BY THE VILLAGE SUN | Golden Swan Garden is shining once again.
Located at the southeast corner of W. Fourth Street and Sixth Avenue, the 12-year-old garden had seen better days — some likened it to an “open-air toilet” — when two park organizations recently decided to pitch in and help the Parks Department restore its luster.
Thanks to a pilot program developed by the Washington Square Park Conservancy in partnership with the Parks Department and the Partnership for Parks, Golden Swan is being transformed “back into a welcoming space” and will be maintained for the community to enjoy.
The effort came about when the conservancy noted “deteriorating conditions and a lack of committed volunteers” in nearby Golden Swan Garden, and in 2021 approached Parks about doing a joint pilot project to use conservancy resources to upgrade the Sixth Avenue space, which Parks “enthusiastically supported.”
“Washington Square Park and Golden Swan share a lot of similar problems,” said Sheryl Woodruff, the conservancy’s deputy director. “The Washington Square Park Conservancy has a decade of experience in tackling some of those issues in Washington Square Park, and when we saw an opportunity to direct some support to a neighboring green space, we were all too happy to take the extra step for our community.”
“The good work of the Parks Department and the Washington Square Park Conservancy has transformed Golden Swan Garden from an eyesore into an oasis,” said Bob Gormley, the former district manager of Community Board 2. “It’s a community gem.”
This past April, with funds secured by the conservancy and a coordinated volunteer effort with NYC Service Corps — a Mayor’s Office initiative — the Parks Department oversaw an initial spruce-up of Golden Swan Garden, cleaning and replanting the space. Washington Square’s gardeners — supported by the conservancy — removed overgrown plant life and replaced it with deep-shade creeping perennials. Their lower profile provides color and ground coverage, highlighting the remaining magnolia tree, cornelian cherry tree and white birch tree, without blocking sightlines from the sidewalk. The garden’s damaged pavers have been repaired or replaced and new trash cans have replaced the broken bins. Staff repainted lamp posts, and the irrigation system is now in good repair, again thanks to conservancy funding.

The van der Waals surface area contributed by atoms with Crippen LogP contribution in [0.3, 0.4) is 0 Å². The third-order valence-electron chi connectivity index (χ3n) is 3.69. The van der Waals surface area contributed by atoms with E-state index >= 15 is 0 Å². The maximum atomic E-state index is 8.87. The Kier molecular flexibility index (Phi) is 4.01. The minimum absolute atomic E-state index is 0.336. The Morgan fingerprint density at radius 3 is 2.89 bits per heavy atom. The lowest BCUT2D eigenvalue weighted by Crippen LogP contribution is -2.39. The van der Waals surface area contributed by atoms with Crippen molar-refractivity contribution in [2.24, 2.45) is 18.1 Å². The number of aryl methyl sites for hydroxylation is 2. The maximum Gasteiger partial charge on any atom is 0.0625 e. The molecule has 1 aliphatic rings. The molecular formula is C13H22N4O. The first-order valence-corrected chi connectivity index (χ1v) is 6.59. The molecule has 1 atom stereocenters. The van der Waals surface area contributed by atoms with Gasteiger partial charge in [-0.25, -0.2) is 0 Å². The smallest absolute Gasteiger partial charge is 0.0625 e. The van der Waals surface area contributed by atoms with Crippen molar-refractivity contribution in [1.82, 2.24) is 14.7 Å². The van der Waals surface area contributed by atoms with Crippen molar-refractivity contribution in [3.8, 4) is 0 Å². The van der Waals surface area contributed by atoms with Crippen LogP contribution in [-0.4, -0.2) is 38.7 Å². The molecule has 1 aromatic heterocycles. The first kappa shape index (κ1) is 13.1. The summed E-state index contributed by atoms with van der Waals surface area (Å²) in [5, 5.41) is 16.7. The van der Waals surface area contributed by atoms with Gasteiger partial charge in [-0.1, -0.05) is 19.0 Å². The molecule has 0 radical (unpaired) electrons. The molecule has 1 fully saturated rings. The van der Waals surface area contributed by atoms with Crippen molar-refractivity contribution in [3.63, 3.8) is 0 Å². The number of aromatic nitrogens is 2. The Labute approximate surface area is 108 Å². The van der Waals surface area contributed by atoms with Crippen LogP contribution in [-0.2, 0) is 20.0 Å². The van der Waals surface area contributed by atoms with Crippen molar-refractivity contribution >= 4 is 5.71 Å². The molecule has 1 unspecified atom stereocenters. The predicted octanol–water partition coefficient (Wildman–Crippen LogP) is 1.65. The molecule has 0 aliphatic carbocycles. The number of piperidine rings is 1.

Going forward, the conservancy has committed to coordinating regular volunteer clean-ups of Golden Swan Garden to ensure that the work being done is maintained. The first open community clean-up day of Golden Swan was held on Oct. 22. Volunteers picked up litter, raked leaves and planted liriope. Ongoing volunteer cleaning efforts will begin in earnest in the spring, and Parks and the conservancy are closely watching this pilot to determine if the model could serve in other pocket parks in the neighborhood.
Completed in 2000, the Golden Swan viewing garden boasts granite curbs and stone pathways, an ornamental steel fence and a number of flowering trees. Survey work completed by conservancy and Parks personnel noted deteriorated conditions in need of repair, including trash cans, the irrigation system, pavers and ironwork. The garden’s shrubs and trees had become so overgrown that a “green wall” grew each summer, quickly turning the space into an open-air public restroom.
Your article appears dated and I, unfortunately, need to retract my complimentary statement (which I actually made several months ago). It is 3:15 p.m. on Friday, October 28, and I am standing outside Golden Swan Park. The gates are locked and the park is strewn with trash. What happened?
Bob, sorry to hear it. The article was based on a press release about Golden Swan Garden that was sent out four days earlier, on Oct. 24.
It seems like the press release sat on someone’s desk for a few months, since I retired on July 1.